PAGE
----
Land once dry and infertile is today a source of food and income for thousands of smallholder farmers in Mali. Thanks to financial support from the Government of Japan, WFP has implemented a “Food-for-Work” project that benefited more than 2,800 families—a total of 14,400 people—from 2006-2011. Japan has already funded similar projects in six West African countries (Côte d’Ivoire, Burkina Faso, Guinea-Bissau, Mali and Senegal), and a new project has just started in Liberia and Sierra Leone.
While Mali's dry, arid soils present a challenge for farmers, improved agricultural techniques and proper water management can turn even infertile land into productive fields. In total, 835 ha of land were reclaimed in Mali through this project.
Irrigation systems are essential to improving land productivity in a region where farming is highly dependent on rainfall. This canal—constructed through a Food-for-Work project—helps distribute water effectively across rice fields, increasing production.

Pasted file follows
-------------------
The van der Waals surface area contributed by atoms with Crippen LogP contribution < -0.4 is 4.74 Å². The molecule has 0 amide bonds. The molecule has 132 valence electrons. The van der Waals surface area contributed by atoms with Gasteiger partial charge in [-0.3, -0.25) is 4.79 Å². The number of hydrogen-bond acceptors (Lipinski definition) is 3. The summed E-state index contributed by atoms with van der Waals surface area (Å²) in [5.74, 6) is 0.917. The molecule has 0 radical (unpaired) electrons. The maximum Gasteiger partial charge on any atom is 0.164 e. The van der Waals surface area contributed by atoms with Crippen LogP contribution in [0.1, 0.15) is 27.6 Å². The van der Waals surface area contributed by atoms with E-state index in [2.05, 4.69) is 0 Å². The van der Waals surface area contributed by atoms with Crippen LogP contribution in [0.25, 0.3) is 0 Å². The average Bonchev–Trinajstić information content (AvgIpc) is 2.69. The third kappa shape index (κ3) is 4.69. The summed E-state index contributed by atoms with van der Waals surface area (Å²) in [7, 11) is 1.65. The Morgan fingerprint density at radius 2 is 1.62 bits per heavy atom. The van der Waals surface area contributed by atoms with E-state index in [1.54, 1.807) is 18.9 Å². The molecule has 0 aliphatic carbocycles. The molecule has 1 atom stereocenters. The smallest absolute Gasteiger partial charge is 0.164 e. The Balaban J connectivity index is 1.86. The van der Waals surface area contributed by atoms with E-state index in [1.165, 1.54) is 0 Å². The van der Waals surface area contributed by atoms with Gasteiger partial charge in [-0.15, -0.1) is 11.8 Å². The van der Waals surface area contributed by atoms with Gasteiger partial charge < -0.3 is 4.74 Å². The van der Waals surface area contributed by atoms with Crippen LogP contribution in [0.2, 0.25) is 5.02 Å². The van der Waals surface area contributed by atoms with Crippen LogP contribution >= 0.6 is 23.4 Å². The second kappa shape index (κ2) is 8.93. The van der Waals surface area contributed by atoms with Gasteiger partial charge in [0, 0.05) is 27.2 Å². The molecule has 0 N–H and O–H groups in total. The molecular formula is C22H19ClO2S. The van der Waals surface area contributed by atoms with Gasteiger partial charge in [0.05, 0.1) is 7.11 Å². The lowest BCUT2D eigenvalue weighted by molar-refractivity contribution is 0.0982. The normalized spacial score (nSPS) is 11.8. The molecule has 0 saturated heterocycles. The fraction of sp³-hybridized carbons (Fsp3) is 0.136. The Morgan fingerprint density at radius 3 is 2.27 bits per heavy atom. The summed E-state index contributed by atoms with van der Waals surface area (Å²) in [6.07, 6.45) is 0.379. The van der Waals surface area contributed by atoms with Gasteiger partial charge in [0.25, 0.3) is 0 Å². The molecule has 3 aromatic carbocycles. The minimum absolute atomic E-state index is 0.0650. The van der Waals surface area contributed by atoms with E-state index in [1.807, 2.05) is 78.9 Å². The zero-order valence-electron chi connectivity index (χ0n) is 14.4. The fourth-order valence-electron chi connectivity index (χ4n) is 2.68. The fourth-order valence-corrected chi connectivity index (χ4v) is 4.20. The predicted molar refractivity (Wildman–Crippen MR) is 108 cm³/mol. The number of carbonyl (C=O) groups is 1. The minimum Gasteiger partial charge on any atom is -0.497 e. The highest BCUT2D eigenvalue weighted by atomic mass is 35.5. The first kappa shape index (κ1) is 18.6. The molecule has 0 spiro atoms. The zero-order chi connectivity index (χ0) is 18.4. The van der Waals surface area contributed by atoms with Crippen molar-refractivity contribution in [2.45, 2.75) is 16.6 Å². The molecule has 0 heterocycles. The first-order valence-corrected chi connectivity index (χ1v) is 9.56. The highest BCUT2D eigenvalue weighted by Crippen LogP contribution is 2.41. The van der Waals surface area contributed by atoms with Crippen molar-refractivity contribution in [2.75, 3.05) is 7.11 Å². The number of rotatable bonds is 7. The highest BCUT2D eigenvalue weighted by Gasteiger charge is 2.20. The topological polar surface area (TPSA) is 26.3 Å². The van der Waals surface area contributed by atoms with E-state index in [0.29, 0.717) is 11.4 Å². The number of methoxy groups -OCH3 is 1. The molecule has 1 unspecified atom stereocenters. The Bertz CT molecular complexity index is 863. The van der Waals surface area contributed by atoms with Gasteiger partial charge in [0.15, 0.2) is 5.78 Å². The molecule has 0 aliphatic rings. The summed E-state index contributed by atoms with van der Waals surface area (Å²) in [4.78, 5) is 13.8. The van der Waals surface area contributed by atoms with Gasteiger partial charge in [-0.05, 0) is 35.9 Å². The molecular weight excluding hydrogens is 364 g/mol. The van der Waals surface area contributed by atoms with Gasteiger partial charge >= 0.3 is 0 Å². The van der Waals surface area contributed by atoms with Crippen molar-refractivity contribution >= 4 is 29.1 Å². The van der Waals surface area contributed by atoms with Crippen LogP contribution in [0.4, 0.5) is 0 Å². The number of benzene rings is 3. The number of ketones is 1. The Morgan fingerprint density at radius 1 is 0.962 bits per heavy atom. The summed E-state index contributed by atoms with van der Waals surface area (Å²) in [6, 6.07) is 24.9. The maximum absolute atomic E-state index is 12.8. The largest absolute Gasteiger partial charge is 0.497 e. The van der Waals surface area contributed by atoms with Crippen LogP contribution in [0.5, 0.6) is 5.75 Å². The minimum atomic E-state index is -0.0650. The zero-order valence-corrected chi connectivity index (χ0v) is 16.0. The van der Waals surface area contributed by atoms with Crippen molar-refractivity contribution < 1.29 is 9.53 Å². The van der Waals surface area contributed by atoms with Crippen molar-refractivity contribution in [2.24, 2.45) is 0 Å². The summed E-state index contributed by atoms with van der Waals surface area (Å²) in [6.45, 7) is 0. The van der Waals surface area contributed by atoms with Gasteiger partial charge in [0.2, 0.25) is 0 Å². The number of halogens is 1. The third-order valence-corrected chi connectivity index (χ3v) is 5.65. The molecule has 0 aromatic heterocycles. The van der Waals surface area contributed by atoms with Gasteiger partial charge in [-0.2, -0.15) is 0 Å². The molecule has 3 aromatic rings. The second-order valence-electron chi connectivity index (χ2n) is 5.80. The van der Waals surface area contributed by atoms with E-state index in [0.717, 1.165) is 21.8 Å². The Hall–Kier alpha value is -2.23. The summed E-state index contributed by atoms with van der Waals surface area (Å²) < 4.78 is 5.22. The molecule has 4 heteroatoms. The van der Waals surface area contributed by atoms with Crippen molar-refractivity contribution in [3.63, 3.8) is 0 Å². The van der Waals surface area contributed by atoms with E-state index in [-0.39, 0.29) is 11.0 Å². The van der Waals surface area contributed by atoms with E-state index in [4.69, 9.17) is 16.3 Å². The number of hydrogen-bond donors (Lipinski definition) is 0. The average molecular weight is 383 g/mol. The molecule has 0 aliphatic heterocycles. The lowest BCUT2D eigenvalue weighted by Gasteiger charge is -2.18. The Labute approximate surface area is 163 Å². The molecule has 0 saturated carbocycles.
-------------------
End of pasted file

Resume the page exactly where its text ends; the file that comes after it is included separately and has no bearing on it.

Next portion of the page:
In addition to rehabilitating land and building irrigation systems, farmers’ groups—especially women’s groups—were trained in rice production, group management and post-harvest techniques through the project. Women here winnow rice, one step of post-harvest processing.
3 December 2014 Bamako, Mali: Turning Trash Into Cash